Improving own Learning and Performance Independent reading
Information Technology Competency in using a variety of software as well as the internet for sources of information, computer mapping and word processing
Personal Development and Career planning Many of the skills developed are transferable to non-academic contexts and students are made aware of this wider applicability.
Problem solving Demonstrated via choosing of relevant conceptual frameworks and associated techniques for particular research context
Research skills Reading, thinking and writing skills demonstrated
Subject Specific Skills The acquisition, analysis and presentation of geographic data
Team work Team work and discussion wil be involved in some lectures

Reading List

Should Be Purchased
R.J Johnson, Derek Gregory, Geraldine Pratt and Micheal Watts (2000) The dictionary of human geography Blackwell: Oxford Primo search
Essential Reading
Agnew, J., Livingstone D., and Rogers, A. (1996) Human Geography: an essential anthology Blackwell: Oxford Primo search Chang, K. (2006) Introduction to GIS. Goodwill Primo search Clifford, N. J. and Valentine, G. (2010) Key Methods in Human Geography Sage: London Primo search Clifford, N.J. et al. (2009) Key concepts in Geography Sage: London Primo search Cloke, P. et al. (2004) Practising Human Geography. Sage: London Primo search Cloke, P., Philo C., and Sadler, D. (1991) Approaching human geography Paul Chapman: London Primo search Ebdon, D. (1978) Statistics in Geography: a Practical Approach. Blackwell, Oxford Primo search Johnston, R.J. (1991) Geography and Geographers: Anglo-American Human Geography since 1945 Edward Arnold: London Primo search Livingstone, D. (1992) The geographical tradition: episodes in the history of a contested entreprise Blackwell: Oxford Primo search Rogers, A. and Viles, H. (2003) The Student's Companion to Geography. Blackwell, Oxford Primo search Walford, N. (1995) Geographical Data Analysis. Wiley: Chichester Primo search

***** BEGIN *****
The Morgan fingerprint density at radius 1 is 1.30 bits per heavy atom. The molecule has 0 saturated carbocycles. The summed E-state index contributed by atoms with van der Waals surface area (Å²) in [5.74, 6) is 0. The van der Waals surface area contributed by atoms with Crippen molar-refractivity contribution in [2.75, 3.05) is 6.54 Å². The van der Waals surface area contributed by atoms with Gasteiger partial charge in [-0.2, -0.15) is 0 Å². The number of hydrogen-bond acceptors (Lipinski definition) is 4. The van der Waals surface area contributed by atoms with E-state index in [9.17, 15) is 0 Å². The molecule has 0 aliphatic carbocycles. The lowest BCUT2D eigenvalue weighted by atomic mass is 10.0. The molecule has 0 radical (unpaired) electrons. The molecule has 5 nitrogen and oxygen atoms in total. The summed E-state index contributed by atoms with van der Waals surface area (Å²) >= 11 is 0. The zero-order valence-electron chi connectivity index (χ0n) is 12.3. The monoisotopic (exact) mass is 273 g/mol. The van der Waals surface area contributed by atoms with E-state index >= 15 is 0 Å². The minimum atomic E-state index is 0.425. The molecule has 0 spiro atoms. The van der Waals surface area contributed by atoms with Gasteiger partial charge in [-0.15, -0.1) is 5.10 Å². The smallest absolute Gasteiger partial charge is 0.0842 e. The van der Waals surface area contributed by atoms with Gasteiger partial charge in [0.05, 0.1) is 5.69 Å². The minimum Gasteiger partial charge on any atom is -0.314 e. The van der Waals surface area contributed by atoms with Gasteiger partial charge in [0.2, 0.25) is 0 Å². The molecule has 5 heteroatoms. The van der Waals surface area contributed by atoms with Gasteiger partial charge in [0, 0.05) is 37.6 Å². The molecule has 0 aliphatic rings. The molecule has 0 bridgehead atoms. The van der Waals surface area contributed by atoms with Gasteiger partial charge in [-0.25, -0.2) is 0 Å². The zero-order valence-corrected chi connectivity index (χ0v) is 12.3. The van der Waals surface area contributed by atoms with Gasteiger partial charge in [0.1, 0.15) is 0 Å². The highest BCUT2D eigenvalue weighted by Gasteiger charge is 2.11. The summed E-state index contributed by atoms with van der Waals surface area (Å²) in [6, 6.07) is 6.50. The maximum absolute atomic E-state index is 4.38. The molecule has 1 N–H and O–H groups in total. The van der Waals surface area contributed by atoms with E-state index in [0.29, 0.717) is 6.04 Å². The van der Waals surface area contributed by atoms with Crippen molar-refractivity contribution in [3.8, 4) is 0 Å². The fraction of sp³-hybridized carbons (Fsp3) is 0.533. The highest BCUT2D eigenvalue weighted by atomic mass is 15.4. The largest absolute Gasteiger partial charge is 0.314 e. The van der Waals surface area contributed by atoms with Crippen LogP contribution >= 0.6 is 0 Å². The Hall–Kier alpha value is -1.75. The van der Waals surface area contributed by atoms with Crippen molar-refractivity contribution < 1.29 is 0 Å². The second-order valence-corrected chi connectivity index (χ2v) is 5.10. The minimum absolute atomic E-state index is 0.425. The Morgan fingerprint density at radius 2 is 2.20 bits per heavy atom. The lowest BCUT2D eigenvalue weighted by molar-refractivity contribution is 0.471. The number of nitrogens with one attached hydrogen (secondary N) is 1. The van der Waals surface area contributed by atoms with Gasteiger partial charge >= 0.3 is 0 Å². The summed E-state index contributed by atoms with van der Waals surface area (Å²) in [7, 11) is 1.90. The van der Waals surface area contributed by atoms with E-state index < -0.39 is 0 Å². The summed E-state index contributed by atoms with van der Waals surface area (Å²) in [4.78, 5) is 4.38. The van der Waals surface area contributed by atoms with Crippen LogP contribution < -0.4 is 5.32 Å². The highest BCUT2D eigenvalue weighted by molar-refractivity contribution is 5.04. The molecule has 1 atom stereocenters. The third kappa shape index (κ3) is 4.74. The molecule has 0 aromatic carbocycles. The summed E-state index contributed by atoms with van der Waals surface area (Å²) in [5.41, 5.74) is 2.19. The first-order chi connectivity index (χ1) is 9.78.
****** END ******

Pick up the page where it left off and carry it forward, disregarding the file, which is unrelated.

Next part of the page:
Recommended Text
Creswell, T. (2012) Geographic Thought: a critical introduction Wiley: London Primo search Gould, P. (1985) The Geographer at work Routledge Kegan Paul: London Primo search Harvey, D. (1989) The urban experience John Hopkins Press: Baltimore Primo search Kuhn, T. (1962) The Structure of Scientific Revolutions University of Chicago Press: Chicago Primo search Massey, D. (2001) Progress in human geography Geography on the agenda 25 (1) pp.5-17 Primo search Slater, D. (1978) Radical geography: alternative view points on contemporary social issues The poverty of modern geographical enquiry Metheun Press Primo search White, G. (1972) The professional geographer Geography and public policy 24 (2) pp.101-104 Primo search Dorling, D. and Shaw, M. (2002) Progress in human geographer Geographies of the agenda: public policy, the discipline and its (re) 'turns' (a response to Doreen Massey) 26 (5) pp. 629-64 Primo search Gould, P.R. (1979) Annals of the Association of American Geographers Geography 1957-1977 Vol. 69, 139-151 Primo search Hart, J.F. (1982) Annals of the Association of American Geographers The Highest Form of the Geographer's Art Vol. 72, No. 1, pp.1-29 Primo search Harvey, D. (1974) Transactions of the institute of British geographers Transactions of the Institute of geography for what kind of public policy? 63 (1) pp. 180-24 Primo search Morrill, R. (1969) Antipode Geography and the transformation of society 1 (1) pp.4-10 Primo search Peet, R. (1978) Radical Geography: alternative view points on contemporary The development of radical geography in the United States Metheun Press Primo search


This module is at CQFW Level 5